My point is your path is there for the finding. You must first know deeply what it is you want. You have to find that which causes the utmost passion. That which makes you desperate to know more. Then you brainstorm and push and pull. You ask questions, you get hung up and you get confused. Yet all the while you have to trust that your desires are worth exploring. Let me say that again, your desires are worth exploring.

As my insightful father-in-law said to me the other day “You’re going to have a rich time building this practice, whether you get rich or not.” This has already proven itself tenfold. The opening of this business has reminded me of the richness of my community. Thank you to my marvelous network of loved ones, friends, mentors, inspirations, students, teachers, clients and patients. This beginning is the most spectacular homecoming of my life.

Life Changes

We all go through them. They spring up just at the moment we thought we were getting comfortable. And then boom, life goes haywire. I’m in a life change right now. Starting my own business, or a different aspect of the business and simply finishing school is a major life change. Like all things that I do, this change is rather scattered, chaotic and ungraceful. Things will eventually smooth out. I know this and I’m doing my best to open my self to the universe and just trust.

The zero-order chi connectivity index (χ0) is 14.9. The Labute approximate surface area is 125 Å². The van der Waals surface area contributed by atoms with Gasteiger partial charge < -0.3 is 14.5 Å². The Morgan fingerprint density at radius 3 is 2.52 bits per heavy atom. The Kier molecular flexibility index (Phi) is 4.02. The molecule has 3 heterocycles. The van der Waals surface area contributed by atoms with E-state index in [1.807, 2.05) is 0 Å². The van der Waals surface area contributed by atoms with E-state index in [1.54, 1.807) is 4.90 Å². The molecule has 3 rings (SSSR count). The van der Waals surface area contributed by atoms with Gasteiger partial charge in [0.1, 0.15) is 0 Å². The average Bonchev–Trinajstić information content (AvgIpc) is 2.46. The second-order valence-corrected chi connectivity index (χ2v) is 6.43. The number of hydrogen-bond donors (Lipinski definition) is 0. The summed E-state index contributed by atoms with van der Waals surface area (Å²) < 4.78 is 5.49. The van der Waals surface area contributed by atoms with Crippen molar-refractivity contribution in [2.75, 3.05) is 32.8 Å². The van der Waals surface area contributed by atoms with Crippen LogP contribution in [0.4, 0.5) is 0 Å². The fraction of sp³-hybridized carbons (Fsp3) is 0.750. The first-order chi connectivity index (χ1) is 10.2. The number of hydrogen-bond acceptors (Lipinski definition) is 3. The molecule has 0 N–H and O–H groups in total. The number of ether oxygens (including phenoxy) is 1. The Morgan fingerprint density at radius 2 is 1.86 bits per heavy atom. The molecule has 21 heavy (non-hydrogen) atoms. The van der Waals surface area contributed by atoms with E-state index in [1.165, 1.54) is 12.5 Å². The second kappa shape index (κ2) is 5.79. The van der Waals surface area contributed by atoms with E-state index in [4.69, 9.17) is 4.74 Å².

One of the key components to my yoga teaching is the lesson of allowance. I teach it because it baffles me. The more I teach it, the more I can almost see it and the more I know I need it in my life. The way I teach it to beginners is simply by asking them to witness their breath. Everyone can do that. Everyone can watch his or herself breathe (insert feel if the word watch scares you too much). But the practice, as every advanced yoga practitioner knows, is to watch the breath and not change it. Just witness it with all of its gloriously perfect imperfection and let it stay as it is. Some people don’t breath, they gasp every now and then. Others pant little shallow breaths. Other people are shallow breathers who every once in a while give a huge sigh to release the breathing diaphragm.  Whatever our pattern is, we obviously do it all day long—making it a rather sustainable practice. We are not going to keel over momentarily for breathing so poorly, but as soon as we witness the breath we want it to change. We want it to be better.

Right now I am witnessing the life change. I am seeing that I have successfully graduated from school and I am honoring that in all its significance. But I also want to hit the ground running with my new business. So I am alternating between periods of deep rest and insane activity. Which looks more like not sleeping at night and needing to take long naps to catch up. Not very effective.

So here is my goal for myself and the one I challenge you to on this rainy day when the seasons are adjusting slightly, but steadily. What is the change coming? Name it. Spell it out. Right it down. Read it to yourself. Then sit for as long as you can—60 seconds, 5 minutes, whatever you can spare and just watch your body respond. Allow your body to just be present with it. Racing heart, rapid breathing, extreme fatigue, sheer panic, excitement, smiling, release of the jaw, tension in the neck. There is no negative, there is no positive. There is just response. Stay present, stay interested and then get up and go face the change head on.